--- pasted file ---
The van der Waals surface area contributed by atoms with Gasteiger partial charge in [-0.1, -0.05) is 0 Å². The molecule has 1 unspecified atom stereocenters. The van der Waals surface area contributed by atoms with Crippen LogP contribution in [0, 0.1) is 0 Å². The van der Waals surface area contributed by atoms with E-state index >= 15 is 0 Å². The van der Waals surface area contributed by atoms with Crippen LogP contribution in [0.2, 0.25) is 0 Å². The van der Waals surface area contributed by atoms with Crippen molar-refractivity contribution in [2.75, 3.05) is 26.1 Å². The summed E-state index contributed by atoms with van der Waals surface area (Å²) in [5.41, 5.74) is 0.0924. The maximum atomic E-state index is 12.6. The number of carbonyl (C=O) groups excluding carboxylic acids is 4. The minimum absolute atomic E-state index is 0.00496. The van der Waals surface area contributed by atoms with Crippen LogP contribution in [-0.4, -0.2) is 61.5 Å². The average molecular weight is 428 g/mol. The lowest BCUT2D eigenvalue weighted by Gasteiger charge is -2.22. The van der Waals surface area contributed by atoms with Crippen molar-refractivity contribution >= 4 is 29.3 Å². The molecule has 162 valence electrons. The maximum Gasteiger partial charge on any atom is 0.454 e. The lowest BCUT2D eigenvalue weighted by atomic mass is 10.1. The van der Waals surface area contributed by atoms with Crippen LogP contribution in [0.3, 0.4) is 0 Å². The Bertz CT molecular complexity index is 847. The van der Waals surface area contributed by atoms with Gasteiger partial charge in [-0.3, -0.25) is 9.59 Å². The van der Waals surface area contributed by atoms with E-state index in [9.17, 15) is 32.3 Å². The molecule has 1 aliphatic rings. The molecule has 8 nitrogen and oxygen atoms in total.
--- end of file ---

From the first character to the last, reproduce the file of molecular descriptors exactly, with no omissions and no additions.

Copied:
The van der Waals surface area contributed by atoms with Gasteiger partial charge in [-0.1, -0.05) is 0 Å². The molecule has 1 unspecified atom stereocenters. The van der Waals surface area contributed by atoms with Crippen LogP contribution in [0, 0.1) is 0 Å². The van der Waals surface area contributed by atoms with E-state index >= 15 is 0 Å². The van der Waals surface area contributed by atoms with Crippen LogP contribution in [0.2, 0.25) is 0 Å². The van der Waals surface area contributed by atoms with Crippen molar-refractivity contribution in [2.75, 3.05) is 26.1 Å². The summed E-state index contributed by atoms with van der Waals surface area (Å²) in [5.41, 5.74) is 0.0924. The maximum atomic E-state index is 12.6. The number of carbonyl (C=O) groups excluding carboxylic acids is 4. The minimum absolute atomic E-state index is 0.00496. The van der Waals surface area contributed by atoms with Crippen LogP contribution in [-0.4, -0.2) is 61.5 Å². The average molecular weight is 428 g/mol. The lowest BCUT2D eigenvalue weighted by Gasteiger charge is -2.22. The van der Waals surface area contributed by atoms with Crippen molar-refractivity contribution >= 4 is 29.3 Å². The molecule has 162 valence electrons. The maximum Gasteiger partial charge on any atom is 0.454 e. The lowest BCUT2D eigenvalue weighted by atomic mass is 10.1. The van der Waals surface area contributed by atoms with Crippen LogP contribution in [0.3, 0.4) is 0 Å². The Bertz CT molecular complexity index is 847. The van der Waals surface area contributed by atoms with Gasteiger partial charge in [-0.3, -0.25) is 9.59 Å². The van der Waals surface area contributed by atoms with E-state index in [9.17, 15) is 32.3 Å². The molecule has 1 aliphatic rings. The molecule has 8 nitrogen and oxygen atoms in total.